Recently and for the fourth time in my life, I had a baby and returned to work. Sure, saying goodbye to my baby when I dropped her off to the sitter was difficult. Certainly getting back into the busy routine was challenging. Of course having to put on real clothes was an obstacle. But you know what was the worst part of it all? Having to to dust off and and reunite with the ol’ bag pump.
The nursing pump. The bane of working mothers the world over! The blight of dedicated mothers struggling with latching! The burden of moms of preemies! And simultaneously the salvation for all of these situations. Yes, it’s a love / hate relationship with that Black Bag.
Speaking of making each other worse … I need to take this opportunity to issue a formal apology to anyone I encountered during my months of pumping. Yes, this retroactively applies to any coworkers I had during January of 2010. Sure, this applies to any of my administrators during the Fall of 2011. Take your apology, Senior Class of ’15! I’m not going to apologize to anyone who walked in on me in spite of my numerous door signs. Those things were impossible to miss! We had conversations about it. To that one janitor who walked in on three different occasions, you should know that I had a mini panic attack every time you started to put that key in the door and jiggle the handle. Seriously? You had to literally LIFT a stop sign out of your way to unlock that door. No. No apology for you.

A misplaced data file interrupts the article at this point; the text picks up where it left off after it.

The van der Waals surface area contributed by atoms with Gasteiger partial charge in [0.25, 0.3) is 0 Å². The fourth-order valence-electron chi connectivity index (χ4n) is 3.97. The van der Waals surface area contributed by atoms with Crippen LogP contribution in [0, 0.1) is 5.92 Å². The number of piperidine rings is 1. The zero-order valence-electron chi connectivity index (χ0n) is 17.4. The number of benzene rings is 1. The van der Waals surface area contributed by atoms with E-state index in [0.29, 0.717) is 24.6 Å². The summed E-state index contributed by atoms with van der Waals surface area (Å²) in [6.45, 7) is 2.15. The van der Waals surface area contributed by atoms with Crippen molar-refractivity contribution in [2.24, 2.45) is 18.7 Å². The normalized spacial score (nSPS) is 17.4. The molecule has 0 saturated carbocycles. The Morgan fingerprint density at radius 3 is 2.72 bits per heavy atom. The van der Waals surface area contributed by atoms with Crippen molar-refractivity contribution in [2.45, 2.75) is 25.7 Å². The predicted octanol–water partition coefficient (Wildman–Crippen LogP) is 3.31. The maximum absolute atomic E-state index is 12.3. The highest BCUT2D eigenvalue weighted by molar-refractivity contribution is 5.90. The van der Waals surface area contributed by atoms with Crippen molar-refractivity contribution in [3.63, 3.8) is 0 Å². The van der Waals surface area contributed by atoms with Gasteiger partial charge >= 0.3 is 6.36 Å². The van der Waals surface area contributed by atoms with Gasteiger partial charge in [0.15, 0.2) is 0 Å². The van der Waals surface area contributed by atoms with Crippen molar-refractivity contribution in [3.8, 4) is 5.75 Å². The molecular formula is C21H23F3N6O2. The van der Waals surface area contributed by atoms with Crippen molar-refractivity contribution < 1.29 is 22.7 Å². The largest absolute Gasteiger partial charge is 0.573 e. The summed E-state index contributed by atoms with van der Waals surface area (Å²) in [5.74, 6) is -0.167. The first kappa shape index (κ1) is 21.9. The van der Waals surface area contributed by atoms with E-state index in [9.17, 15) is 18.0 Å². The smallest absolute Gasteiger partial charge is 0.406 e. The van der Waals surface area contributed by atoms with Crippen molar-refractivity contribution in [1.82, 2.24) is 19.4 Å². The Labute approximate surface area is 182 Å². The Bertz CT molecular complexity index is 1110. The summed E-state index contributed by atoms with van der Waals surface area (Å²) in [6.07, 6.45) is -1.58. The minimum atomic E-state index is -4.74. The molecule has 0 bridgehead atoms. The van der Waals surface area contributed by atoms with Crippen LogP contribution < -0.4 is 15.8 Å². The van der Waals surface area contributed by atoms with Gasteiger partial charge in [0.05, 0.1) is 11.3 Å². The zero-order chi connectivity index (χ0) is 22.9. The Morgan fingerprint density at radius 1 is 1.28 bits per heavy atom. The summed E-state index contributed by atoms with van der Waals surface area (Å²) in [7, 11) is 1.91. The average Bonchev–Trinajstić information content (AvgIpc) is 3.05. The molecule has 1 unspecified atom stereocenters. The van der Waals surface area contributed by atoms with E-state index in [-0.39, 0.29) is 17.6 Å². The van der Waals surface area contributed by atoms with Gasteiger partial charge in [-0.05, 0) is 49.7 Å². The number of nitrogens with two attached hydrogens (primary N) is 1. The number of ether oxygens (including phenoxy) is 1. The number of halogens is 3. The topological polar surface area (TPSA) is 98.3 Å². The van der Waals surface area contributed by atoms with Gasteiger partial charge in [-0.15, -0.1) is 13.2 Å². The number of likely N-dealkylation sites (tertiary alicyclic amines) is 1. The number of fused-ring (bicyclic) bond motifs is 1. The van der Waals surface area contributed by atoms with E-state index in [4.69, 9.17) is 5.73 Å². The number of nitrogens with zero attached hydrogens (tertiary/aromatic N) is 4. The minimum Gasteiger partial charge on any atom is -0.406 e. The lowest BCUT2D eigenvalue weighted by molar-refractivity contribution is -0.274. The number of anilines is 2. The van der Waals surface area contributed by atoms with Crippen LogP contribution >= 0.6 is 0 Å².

But most of all, I owe my husband a sincere apology. He knows I pride myself on my efficiency. I can get innumerable tasks accomplished in a work day. I’m like a machine! So to have to be strapped to one for twenty-minute intervals multiple times a day is crushing. Seriously. I’m stuck. Staring at that bag. For an hour total each day. And I know what you’ll say: I need to go hands-free! But that still makes me nervous. Thank God for smartphones so I can at least handle email! While nursing is sweet, warm, and intimate, pumping is frustrating, cold (literally–those flanges!), and distant. And whatever you do, DON’T think about what you could be accomplishing during this time! The stress of it all will prevent the very necessary letdown reflex. And all of these things make for one very cranky wife.
I get home tired and with an overall feeling of not having accomplished as much as I’m used to, which makes me so annoyed. And it’s hard not to get resentful when my hubby can be-bop through his day, while I have to pump myself dry and chapped. Yikes.
Somehow, though, it’s all worth it when I can nurse that baby again. When I can leave her with a sitter and know she’s satisfied and full. When my husband and I can slip out to enjoy a movie together. Because I owe him that much and a sincere apology for who I am and was while pumping.